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Now a former mayor, Scrima stands by his reform efforts in Waukesha

He says he has learned from his experiences

April 15, 2014

Jeff Scrima's time as the City of Waukesha's mayor has officially ended, and the 36-year-old is already looking ahead to what's next in his life.

"When one door closes in life, many other doors open," Scrima said. "I'm very excited about the future and it will likely involve furthering my education and serving in an area where I can again assist others in improving the quality of life for others. This is not the end."

Before he was handily defeated in the general election two weeks ago by Shawn Reilly, he had hoped his immediate future would include another term as mayor.

Asked why he felt voters turned to Reilly four years after he won the mayoral election by almost 60 percent in 2010, Scrima couldn't point to any one reason. "It's hard to say," he said.

Difficult reform

Scrima viewed himself as "a reformer," dealing with topics involving changes "that did not come easily."

How people reacted to those changes was a factor.

"For every action there is a reaction," Scrima said. "We have brought significant renewal and a realignment to the city. However, the old guard was attached to the old ways. Perhaps they see these things as difficult."

Does that mean the city is stepping backward from his reforms?

"I hope not," he said, before quickly adding "I want the new mayor and all future mayors to be successful. My hope is just that the city will continue the upward trajectory and build upon the positive things we've accomplished the last few years."

Scrima said this includes holding property taxes below the inflation rate, working with Oak Creek to bring in Lake Michigan water, and adding 700 family-supporting jobs, including the Woodman's Food Market.

"The citizens elected me four years ago to be a reformer and I said I would provide a new vision," Scrima said.

He said the New Day in Waukesha Fund he created when he became mayor to support community projects will continue and hopes more people donate to "provide positive new initiatives."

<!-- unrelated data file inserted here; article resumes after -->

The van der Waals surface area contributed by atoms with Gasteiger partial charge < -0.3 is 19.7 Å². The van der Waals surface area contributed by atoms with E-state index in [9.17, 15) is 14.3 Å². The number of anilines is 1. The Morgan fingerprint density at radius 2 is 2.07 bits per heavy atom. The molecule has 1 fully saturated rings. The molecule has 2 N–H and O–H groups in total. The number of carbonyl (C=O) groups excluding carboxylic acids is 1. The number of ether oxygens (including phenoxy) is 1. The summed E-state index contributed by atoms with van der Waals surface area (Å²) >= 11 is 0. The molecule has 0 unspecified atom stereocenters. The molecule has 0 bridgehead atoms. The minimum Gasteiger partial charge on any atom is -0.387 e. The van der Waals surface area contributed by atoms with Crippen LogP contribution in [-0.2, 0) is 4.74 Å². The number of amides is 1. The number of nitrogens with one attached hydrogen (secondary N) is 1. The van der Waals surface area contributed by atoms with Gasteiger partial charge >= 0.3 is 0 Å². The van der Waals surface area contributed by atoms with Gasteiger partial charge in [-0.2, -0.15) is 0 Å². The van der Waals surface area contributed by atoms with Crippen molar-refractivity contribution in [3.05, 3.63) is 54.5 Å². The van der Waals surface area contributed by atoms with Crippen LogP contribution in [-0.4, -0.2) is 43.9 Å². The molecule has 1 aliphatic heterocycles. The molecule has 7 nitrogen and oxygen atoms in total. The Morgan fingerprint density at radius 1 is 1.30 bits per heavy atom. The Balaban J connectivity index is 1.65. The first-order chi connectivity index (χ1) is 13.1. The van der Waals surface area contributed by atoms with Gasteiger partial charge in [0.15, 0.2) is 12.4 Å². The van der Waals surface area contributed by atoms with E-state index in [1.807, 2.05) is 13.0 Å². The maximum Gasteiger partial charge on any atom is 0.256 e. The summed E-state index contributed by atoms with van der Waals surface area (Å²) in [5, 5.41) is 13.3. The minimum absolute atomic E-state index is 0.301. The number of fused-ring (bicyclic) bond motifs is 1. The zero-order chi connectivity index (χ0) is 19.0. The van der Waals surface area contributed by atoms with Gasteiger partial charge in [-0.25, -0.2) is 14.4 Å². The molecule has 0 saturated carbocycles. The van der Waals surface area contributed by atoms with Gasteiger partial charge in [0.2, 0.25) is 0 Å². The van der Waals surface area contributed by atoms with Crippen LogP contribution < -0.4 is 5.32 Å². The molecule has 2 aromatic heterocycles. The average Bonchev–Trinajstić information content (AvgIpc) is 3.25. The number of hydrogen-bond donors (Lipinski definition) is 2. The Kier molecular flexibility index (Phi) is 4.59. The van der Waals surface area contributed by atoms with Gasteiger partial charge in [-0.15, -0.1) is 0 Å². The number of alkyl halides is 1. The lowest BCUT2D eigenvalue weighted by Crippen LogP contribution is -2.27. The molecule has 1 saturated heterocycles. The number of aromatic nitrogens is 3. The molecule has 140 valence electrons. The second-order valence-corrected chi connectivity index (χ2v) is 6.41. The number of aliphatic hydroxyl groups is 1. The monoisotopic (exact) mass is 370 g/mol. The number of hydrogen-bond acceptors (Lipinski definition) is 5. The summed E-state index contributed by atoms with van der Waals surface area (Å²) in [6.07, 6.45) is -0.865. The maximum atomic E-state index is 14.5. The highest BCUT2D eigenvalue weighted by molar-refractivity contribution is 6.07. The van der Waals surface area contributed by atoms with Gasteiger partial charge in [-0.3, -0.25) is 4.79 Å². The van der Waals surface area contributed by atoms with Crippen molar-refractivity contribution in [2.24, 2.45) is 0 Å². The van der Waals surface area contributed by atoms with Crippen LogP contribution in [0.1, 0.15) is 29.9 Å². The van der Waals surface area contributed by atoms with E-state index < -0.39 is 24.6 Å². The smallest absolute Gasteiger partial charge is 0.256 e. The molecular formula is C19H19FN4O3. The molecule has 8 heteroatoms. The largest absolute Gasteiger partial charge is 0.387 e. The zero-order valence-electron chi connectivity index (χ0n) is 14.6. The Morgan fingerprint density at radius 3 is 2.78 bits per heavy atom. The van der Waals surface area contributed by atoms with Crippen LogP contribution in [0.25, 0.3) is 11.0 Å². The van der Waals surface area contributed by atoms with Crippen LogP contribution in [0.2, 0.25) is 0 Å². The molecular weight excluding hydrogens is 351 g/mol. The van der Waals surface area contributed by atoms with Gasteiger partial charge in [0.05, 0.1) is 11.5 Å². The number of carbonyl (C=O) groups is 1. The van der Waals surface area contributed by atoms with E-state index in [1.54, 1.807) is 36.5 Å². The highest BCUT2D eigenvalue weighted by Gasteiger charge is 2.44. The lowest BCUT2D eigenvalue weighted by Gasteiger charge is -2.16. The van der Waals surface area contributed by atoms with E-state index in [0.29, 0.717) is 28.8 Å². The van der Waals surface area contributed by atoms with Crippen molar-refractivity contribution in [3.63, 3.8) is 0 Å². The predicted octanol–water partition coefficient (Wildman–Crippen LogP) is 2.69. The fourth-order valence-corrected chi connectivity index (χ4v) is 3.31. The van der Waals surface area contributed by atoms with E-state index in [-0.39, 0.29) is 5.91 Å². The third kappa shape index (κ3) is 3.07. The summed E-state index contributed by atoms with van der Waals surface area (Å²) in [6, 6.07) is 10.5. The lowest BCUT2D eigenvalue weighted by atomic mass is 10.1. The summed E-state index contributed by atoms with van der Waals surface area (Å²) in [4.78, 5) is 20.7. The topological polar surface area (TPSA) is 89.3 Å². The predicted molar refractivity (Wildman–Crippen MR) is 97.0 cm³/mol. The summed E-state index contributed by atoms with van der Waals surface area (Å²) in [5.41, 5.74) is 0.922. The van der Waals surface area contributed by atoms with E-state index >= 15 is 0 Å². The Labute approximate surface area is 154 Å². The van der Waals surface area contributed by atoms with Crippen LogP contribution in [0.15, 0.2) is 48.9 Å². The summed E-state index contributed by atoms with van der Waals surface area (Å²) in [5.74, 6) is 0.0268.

Scrima notes that he was heavily involved in downtown Waukesha before and during his time as mayor.

"I will support anything in the community that focuses on building our sense of community and represents the positive values that we all share," Scrima said.

In face of criticism

The first-term mayor, however, was not without his share of criticism for his actions.

This included the Common Council removing his supervisory authority over former City Administrator Lori Luther for clashing with her, not signing the letter to the Department of Natural Resources to keep the city's water application moving forward in 2010, and disputing with the Common Council on various issues.

And most recently, Scrima received criticism from both Democrats and Republicans for not attending President Barack Obama's visit to Waukesha and also from Reilly for delaying the vote on the shared health clinic with the county and school district.

Asked if he has any regrets during his time as mayor, Scrima said "We all learn through experiences, and serving as mayor has been a blessing to me and hopefully it's been a blessing to the community at-large."

Despite the public criticism, Scrima doesn't rule out running again for an elected position.

"I want to keep all options open," Scrima said. "I'm probably not a typical elected official and I'm not happy with our two-party system. I've remained independent and I just wanted results."

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